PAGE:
Egypt archaeologists uncover tombs dating back to Roman era

2017-08-24 21:00
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Cairo - Egypt's Antiquities Ministry says that archaeologists have uncovered five tombs from the Roman era, dating back to more than 2 000 years.

Thursday's statement says the discovery was made in a western desert area known as Beir al-Shagala near the Dakhla oasis, southwest of Cairo

The archaeological mission uncovered a range of artefacts, including the remains of a funerary mask, a set of pottery vessels, a clay incenses burner, a small sandstone sphinx and two ostraca, or ink-in-clay pottery shards.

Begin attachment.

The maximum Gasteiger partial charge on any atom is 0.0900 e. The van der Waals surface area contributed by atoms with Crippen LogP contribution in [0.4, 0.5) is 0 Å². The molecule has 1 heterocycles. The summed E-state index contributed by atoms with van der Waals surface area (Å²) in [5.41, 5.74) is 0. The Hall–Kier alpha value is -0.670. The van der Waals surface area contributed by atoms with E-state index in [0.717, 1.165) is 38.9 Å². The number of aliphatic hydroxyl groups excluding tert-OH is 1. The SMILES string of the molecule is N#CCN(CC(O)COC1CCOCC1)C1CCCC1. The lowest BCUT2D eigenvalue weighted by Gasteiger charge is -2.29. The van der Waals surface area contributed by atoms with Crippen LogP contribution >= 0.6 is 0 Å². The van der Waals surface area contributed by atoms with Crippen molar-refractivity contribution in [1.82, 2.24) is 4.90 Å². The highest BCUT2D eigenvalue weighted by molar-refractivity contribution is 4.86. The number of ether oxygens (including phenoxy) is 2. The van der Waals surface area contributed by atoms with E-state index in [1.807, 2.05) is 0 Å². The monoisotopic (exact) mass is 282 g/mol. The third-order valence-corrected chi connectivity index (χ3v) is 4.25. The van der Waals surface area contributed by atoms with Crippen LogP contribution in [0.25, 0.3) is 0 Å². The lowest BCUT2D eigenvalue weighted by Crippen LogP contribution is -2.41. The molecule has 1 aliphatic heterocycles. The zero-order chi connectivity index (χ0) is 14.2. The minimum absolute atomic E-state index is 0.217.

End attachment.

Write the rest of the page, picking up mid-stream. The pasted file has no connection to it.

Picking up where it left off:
One ostracon bears hieroglyphic texts while the other is scripted in hieratic, a cursive writing system used during pharaonic times.

The ministry says that the tombs, including a pyramid-shaped one and another with a domed ceiling, were built in mud-brick and contain several burial chambers.

Read more on:    egypt  |  north africa
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